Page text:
Police forces across Europe were marred by systemic racism when implementing coronavirus lockdown measures, Amnesty International said in a report published on Wednesday.
The non-governmental organization which focuses on human rights said that while enforcing lockdowns, police across 12 European countries "disproportionately targeted ethnic minority and marginalized groups with violence, discriminatory identity checks, forced quarantines and fines."
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The investigation revealed "a disturbing pattern of racial bias which is linked to concerns about institutional racism within police forces, and echoes wider concerns raised in the ongoing Black Lives Matter protests."
The death of George Floyd on May 25 while in police custody in Minneapolis sparked protests around the world and "highlighted the pervasiveness of discriminatory policing and impunity in Europe as well," the report added.
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Poorer areas subjected to greater crackdowns
The enforcement of lockdowns meant poorer communities were more likely to suffer greater crackdowns, according to Amnesty, and these zones often have a higher proportion of people from ethnic minorities.
In Seine-Saint-Denis, the poorest area of mainland France where the majority of inhabitants are Black or of North African origin, the number of fines handed out for breaching lockdown measures was three times higher than in the rest of the country, Amnesty said. Furthermore, poorer areas were often subjected to longer overnight curfews.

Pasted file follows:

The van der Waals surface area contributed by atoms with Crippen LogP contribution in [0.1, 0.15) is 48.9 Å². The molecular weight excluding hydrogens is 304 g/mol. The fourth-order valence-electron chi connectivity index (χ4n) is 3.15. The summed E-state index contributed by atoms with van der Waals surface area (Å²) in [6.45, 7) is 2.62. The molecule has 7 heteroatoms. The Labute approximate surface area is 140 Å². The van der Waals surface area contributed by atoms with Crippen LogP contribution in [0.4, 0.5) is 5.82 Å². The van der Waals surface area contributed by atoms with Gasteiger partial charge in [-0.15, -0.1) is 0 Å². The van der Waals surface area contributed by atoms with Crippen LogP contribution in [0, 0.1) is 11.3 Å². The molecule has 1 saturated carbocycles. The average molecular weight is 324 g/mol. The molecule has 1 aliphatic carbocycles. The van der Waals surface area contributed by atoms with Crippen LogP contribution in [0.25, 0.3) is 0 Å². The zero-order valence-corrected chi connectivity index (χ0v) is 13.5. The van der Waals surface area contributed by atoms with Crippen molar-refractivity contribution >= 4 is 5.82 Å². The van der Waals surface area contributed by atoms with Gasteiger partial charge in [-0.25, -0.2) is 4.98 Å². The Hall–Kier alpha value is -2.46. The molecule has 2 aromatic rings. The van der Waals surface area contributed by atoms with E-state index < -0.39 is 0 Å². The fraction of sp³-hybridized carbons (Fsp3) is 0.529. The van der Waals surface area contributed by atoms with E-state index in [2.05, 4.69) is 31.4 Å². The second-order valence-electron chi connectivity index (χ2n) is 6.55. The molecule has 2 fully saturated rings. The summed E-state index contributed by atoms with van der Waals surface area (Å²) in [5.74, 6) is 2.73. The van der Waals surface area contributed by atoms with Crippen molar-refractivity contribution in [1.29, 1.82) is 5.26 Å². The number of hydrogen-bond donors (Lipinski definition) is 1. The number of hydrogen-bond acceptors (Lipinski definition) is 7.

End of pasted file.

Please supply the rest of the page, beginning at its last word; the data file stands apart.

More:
In the UK, police in London registered a 22% rise in stop and searches between March and April of this year. During that same period the proportion of Black people who were searched increased by almost a third.
Roma settlements imposed with militarized quarantines
Meanwhile, discrimination against Roma minorities in Bulgaria and Slovakia was evident during lockdown, the report said. Governments from both countries brought in mandatory quarantines on Roma settlements, for example.
In Slovakia they also tasked the military with enforcing quarantines while Amnesty considers that this option "is not suitable to carry out public health measures."
During mandatory quarantines in Bulgaria, over 50,000 Roma citizens were cut off from the rest of the country and suffered severe food shortages, according to Amnesty's investigations.
The 12 countries covered in the report were Belgium, Bulgaria, Cyprus, France, Greece, Hungary, Italy, Serbia, Slovakia, Romania, Spain and the UK.